IN RESPONSE TO his daughter’s mention of Dr. André Cournand’s World War I military service [“Living Legacies: A Coda,” Spring 2002], I would like to recount the following story, which she and your other readers might find of interest.
Andre Cournand '65hon in the Medical Corps during World War I

The occasion I describe took place in the academic year 1956–57, after Cournand had won the Nobel Prize. I was a medical intern on the III (NYU) Medical Division at Bellevue Hospital, on assignment to the I (Columbia) Division Chest Service, having previously served on the Chest Service as a medical student. (I had actually been on the Chest Service the day of the announcement of the Prize and had been part of the excited crew of students, house officers, and faculty who had cheered Drs. Cournand and Richards.)

The occasion was a case discussion in the Chest Service auditorium, under Cournand’s direction. A chest resident was describing a patient. Cournand interrupted, saying (to the total surprise of the resident and of the audience): “Do you know who Tuffier was?” The resident said that there was a chest surgical instrument called a Tuffier retractor. Cournand said, “Yes, yes, but do you know who Tuffier was?” The resident didn’t. Cournand went on: “Tuffier was the surgeon general of the French army during World War I. I was a medical student in the medical corps. He had a terrible temper. I remember one day at inspection. . . . He had a terrible temper!” At this point, Cournand inclined his head forward, covered his face with his hands, and sat, silent. The stunned audience waited. After a few moments he dropped his hands, lifted his head, and looked attentively at the resident; the resident then picked up where he’d left off, and the conference proceeded.

I can only conclude that Tuffier must have dressed down the young student in the presence of his comrades in such a painful manner that forty years, countless honors, and a Nobel Prize later, Cournand, reminded by something the resident had said, found himself forced to allude to the incident—but still could not bring himself to give the agonizing details. I have always cherished this very touching, very human insight into this wonderful physician, teacher, scientist, and gentleman.

—Saran Jonas, MD ’56P&S

I READ WITH FOND MEMORIES and mild amusement the warm tribute to Gilbert Highet offered by Michael C. Browning ’70C ’73GSAS [“Living Legacies: A Coda,” Spring 2002]. For over twenty years now I have often been called upon to locate and verify quotations of every description. At last, one that I have heard in person, and one which has been misquoted in print at least once before. Perhaps I can set the record straight on this one.

Gilbert Highet
Mr. Browning refers to Highet’s quotation to students who had occupied Philosophy Hall (note, in spring of 1969, not in 1968). I realize that memories can be deceiving, but I can say with certainty that it had nothing to do with “mustaches” or “mothers,” and so, as far as my rapidly aging brain recalls, the setting:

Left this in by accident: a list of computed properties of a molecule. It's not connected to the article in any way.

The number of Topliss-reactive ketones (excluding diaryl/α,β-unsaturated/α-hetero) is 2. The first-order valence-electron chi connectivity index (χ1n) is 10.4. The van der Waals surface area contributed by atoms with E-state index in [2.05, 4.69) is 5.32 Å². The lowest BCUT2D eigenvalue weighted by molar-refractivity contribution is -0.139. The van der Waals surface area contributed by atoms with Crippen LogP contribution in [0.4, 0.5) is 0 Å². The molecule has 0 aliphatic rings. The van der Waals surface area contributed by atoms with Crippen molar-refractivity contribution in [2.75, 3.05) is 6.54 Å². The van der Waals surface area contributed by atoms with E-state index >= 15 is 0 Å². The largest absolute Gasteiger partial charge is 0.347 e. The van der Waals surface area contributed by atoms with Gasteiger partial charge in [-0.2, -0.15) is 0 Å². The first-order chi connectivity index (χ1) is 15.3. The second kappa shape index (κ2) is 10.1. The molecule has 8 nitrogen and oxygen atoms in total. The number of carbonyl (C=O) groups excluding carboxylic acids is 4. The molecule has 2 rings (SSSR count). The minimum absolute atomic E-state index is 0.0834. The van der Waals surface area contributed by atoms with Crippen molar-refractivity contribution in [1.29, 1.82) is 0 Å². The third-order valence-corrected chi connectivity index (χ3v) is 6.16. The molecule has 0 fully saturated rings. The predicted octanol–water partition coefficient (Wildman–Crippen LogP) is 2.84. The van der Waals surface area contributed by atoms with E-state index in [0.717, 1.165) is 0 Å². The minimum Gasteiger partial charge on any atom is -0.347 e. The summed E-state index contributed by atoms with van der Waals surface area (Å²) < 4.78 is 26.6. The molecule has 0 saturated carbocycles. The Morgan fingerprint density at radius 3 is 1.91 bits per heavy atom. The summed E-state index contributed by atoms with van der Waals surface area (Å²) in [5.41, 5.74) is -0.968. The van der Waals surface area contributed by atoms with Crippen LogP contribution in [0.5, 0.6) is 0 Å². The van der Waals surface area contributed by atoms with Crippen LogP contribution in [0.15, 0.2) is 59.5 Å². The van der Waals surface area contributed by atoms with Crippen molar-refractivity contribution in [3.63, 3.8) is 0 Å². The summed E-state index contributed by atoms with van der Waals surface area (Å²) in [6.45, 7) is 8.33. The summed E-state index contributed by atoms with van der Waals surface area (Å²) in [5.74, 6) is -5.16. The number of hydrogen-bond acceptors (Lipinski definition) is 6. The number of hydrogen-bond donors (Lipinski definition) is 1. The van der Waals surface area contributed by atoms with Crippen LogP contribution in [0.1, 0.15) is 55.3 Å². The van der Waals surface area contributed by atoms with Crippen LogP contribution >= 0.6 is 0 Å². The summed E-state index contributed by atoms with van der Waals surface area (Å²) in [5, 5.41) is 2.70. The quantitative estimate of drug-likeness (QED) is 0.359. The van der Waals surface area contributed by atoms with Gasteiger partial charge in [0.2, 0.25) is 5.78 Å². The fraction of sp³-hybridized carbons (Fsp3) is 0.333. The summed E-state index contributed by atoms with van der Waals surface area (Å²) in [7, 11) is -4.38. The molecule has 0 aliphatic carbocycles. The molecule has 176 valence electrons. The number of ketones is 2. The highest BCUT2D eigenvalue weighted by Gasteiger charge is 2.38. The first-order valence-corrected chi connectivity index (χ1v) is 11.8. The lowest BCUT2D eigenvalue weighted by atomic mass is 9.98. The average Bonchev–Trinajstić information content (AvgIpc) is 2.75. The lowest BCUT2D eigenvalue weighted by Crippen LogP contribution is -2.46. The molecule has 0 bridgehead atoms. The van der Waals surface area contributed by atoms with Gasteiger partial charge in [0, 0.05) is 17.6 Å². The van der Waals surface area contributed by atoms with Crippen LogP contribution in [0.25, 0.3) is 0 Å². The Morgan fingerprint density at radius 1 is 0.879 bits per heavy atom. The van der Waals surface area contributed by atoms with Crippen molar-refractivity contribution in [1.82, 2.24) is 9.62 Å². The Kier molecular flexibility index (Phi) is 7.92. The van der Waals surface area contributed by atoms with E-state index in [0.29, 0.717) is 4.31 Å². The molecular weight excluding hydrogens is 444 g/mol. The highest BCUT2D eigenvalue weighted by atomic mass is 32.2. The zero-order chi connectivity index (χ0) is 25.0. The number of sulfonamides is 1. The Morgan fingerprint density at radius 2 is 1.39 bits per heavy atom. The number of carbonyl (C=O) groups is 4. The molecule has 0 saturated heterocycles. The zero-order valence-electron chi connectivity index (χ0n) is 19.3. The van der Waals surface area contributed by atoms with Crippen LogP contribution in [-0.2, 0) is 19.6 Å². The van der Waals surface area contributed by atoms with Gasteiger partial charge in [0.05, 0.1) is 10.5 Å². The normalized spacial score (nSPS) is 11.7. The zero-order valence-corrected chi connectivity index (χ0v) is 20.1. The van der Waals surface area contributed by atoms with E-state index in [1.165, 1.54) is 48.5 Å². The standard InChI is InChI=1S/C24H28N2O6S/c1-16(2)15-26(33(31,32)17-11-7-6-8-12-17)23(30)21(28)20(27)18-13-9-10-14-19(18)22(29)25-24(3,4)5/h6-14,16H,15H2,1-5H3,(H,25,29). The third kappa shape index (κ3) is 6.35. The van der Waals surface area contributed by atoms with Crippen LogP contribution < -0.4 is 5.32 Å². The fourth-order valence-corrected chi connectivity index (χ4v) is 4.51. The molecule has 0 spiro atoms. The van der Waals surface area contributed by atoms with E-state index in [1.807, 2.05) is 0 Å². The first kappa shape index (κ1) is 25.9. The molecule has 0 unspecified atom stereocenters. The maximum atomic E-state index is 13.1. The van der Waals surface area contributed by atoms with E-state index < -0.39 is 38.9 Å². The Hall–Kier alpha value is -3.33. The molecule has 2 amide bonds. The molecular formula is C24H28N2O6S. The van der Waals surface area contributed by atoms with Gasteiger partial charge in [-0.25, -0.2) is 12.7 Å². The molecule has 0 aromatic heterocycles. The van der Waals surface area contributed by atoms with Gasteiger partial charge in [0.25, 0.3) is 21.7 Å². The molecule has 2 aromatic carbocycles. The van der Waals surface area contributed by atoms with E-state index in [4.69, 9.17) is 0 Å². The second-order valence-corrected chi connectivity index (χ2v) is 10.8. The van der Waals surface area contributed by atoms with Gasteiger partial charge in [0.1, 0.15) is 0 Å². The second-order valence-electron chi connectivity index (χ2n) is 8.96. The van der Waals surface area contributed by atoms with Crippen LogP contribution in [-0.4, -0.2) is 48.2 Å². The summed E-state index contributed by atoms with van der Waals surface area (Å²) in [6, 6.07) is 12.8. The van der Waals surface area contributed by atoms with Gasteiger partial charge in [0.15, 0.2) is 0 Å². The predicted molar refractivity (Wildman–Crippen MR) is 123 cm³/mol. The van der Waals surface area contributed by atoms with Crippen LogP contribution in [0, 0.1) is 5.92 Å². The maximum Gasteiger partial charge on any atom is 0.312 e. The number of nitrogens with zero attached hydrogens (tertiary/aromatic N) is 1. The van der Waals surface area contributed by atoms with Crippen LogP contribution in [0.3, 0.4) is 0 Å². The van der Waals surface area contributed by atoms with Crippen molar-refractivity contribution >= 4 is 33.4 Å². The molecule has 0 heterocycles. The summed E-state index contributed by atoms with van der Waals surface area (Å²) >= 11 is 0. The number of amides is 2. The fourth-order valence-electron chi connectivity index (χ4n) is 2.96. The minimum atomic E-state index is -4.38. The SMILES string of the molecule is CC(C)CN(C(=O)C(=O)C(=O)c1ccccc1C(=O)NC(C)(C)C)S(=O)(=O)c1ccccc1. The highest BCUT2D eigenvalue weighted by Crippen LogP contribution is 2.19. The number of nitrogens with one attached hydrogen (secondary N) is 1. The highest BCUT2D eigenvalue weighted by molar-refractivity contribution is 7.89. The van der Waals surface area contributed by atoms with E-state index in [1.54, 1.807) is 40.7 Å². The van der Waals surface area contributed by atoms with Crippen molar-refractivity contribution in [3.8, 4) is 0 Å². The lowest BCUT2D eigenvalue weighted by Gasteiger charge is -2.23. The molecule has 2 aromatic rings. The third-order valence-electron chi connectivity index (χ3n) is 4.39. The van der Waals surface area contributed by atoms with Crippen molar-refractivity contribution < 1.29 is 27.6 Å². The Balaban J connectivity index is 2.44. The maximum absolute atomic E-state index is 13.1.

Spring 1969, 4 p.m. I was sitting with my classmates in Howard Porter’s Tuesday afternoon graduate class on the Iliad. Soon after we began, students rushed through the building, told us that they were occupying it, and said we were to leave immediately. We did not (Porter had standards, and we had Greek to translate). A rather anxious two hours of translation followed. The class ended at 6 p.m., and we descended en masse to the ground floor of the building in whose spacious lounge the peaceful demonstrators were sprawled, listening to various speakers.

I was standing three feet or so away from Professor Highet, who had already engaged one of their leaders of the sit-in, trying to get the doors unblocked for us to leave. When asked why he had not left when given the chance, he explained in his beautifully modulated and immediately recognizable voice that he was sitting in a doctoral defense, and as a student’s career depended on its successful conclusion, he could not very well have left. That argument fell on deaf ears. Highet continued reasoning but soon the classics department’s kindly secretary drew the student leader aside, noted that Highet was becoming red in the face, and explained that she feared for his health. At that point, after a hasty discussion among a few of the demonstrators, we were offered the option of leaving through the rather large windows of the lounge.

Highet drew himself up to his full size, looked icily at the student and declared carefully and loudly with controlled fury: “I have been a professor here for X years, and I’ll be damned if I’ll leave by any window.” (I do not remember the exact number of years, although 37 sticks in my mind.)

The barricades to the stairway that led down to the cellar of Philosophy Hall and on to the freedom of Kent were immediately opened for us all and we marched out with Highet in a rather dignified manner. Such was the power of the man. I doubt that we have many alive today who could have accomplished so much with one short statement.

—Levon Avdoyan ’72 ’85GSAS ’75PHM
Armenian and Georgian Area Specialist
The Library of Congress

Milton Smith (left), longtime chair of Columbia's theater department, and English actress and singer Gertrude Lawrence conducting a class in 1952
THE ARTICLE ON BRANDER MATTHEWS in the Spring 2002 issue mentions that Columbia’s famed Opera Workshop was housed in Brander Matthews Theatre but did not mention the School of the Theatre, where many drama majors learned their craft under Dr. Milton Smith and where Gertrude Lawrence of the Broadway theater and of world renown taught as did other luminaries. I was one of the drama majors who spent hour upon hour there.

—Frances Brocker Rolband 52GS ’54TC

Photos: Cournand: Courtesy of Marie-Claire-Cournand. Highet, Smith and Lawrence: University Archives—Columbiana Library, Columbia University.